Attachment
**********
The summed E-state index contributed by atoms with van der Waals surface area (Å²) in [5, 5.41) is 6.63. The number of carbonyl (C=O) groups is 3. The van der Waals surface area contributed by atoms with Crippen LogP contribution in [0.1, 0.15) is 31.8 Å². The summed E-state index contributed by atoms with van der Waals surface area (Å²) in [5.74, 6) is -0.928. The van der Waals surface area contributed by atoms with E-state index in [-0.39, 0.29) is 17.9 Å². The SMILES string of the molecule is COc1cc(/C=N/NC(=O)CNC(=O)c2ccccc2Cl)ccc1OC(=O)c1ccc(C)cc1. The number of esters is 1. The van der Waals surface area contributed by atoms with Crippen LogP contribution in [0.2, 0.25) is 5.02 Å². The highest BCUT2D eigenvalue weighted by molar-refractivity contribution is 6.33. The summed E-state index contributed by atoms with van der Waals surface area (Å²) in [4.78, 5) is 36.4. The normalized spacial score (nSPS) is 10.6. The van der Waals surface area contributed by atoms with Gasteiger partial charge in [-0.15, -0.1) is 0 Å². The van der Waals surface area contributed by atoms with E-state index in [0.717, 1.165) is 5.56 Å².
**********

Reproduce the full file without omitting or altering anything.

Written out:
The summed E-state index contributed by atoms with van der Waals surface area (Å²) in [5, 5.41) is 6.63. The number of carbonyl (C=O) groups is 3. The van der Waals surface area contributed by atoms with Crippen LogP contribution in [0.1, 0.15) is 31.8 Å². The summed E-state index contributed by atoms with van der Waals surface area (Å²) in [5.74, 6) is -0.928. The van der Waals surface area contributed by atoms with E-state index in [-0.39, 0.29) is 17.9 Å². The SMILES string of the molecule is COc1cc(/C=N/NC(=O)CNC(=O)c2ccccc2Cl)ccc1OC(=O)c1ccc(C)cc1. The number of esters is 1. The van der Waals surface area contributed by atoms with Crippen LogP contribution in [0.2, 0.25) is 5.02 Å². The highest BCUT2D eigenvalue weighted by molar-refractivity contribution is 6.33. The summed E-state index contributed by atoms with van der Waals surface area (Å²) in [4.78, 5) is 36.4. The normalized spacial score (nSPS) is 10.6. The van der Waals surface area contributed by atoms with Gasteiger partial charge in [-0.15, -0.1) is 0 Å². The van der Waals surface area contributed by atoms with E-state index in [0.717, 1.165) is 5.56 Å².